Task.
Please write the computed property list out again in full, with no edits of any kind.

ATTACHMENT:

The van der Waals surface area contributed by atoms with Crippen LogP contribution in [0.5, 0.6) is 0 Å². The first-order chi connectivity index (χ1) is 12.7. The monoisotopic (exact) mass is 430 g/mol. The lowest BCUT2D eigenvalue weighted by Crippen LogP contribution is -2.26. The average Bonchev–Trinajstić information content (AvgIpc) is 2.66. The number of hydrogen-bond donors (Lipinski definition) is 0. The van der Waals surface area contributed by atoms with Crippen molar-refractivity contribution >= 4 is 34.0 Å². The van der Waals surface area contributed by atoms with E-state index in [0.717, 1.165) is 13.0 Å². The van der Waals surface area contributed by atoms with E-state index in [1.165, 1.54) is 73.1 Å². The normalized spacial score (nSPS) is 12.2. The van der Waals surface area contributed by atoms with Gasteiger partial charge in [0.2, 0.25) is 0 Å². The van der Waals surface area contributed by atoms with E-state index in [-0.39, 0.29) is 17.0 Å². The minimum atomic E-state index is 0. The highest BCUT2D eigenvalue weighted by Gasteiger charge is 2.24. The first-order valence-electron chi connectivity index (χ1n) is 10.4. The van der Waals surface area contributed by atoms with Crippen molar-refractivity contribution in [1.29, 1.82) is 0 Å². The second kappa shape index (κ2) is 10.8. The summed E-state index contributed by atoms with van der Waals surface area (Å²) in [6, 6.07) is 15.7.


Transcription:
The van der Waals surface area contributed by atoms with Crippen LogP contribution in [0.5, 0.6) is 0 Å². The first-order chi connectivity index (χ1) is 12.7. The monoisotopic (exact) mass is 430 g/mol. The lowest BCUT2D eigenvalue weighted by Crippen LogP contribution is -2.26. The average Bonchev–Trinajstić information content (AvgIpc) is 2.66. The number of hydrogen-bond donors (Lipinski definition) is 0. The van der Waals surface area contributed by atoms with Crippen molar-refractivity contribution >= 4 is 34.0 Å². The van der Waals surface area contributed by atoms with E-state index in [0.717, 1.165) is 13.0 Å². The van der Waals surface area contributed by atoms with E-state index in [1.165, 1.54) is 73.1 Å². The normalized spacial score (nSPS) is 12.2. The van der Waals surface area contributed by atoms with Gasteiger partial charge in [0.2, 0.25) is 0 Å². The van der Waals surface area contributed by atoms with E-state index in [-0.39, 0.29) is 17.0 Å². The minimum atomic E-state index is 0. The highest BCUT2D eigenvalue weighted by Gasteiger charge is 2.24. The first-order valence-electron chi connectivity index (χ1n) is 10.4. The van der Waals surface area contributed by atoms with Crippen molar-refractivity contribution in [1.29, 1.82) is 0 Å². The second kappa shape index (κ2) is 10.8. The summed E-state index contributed by atoms with van der Waals surface area (Å²) in [6, 6.07) is 15.7.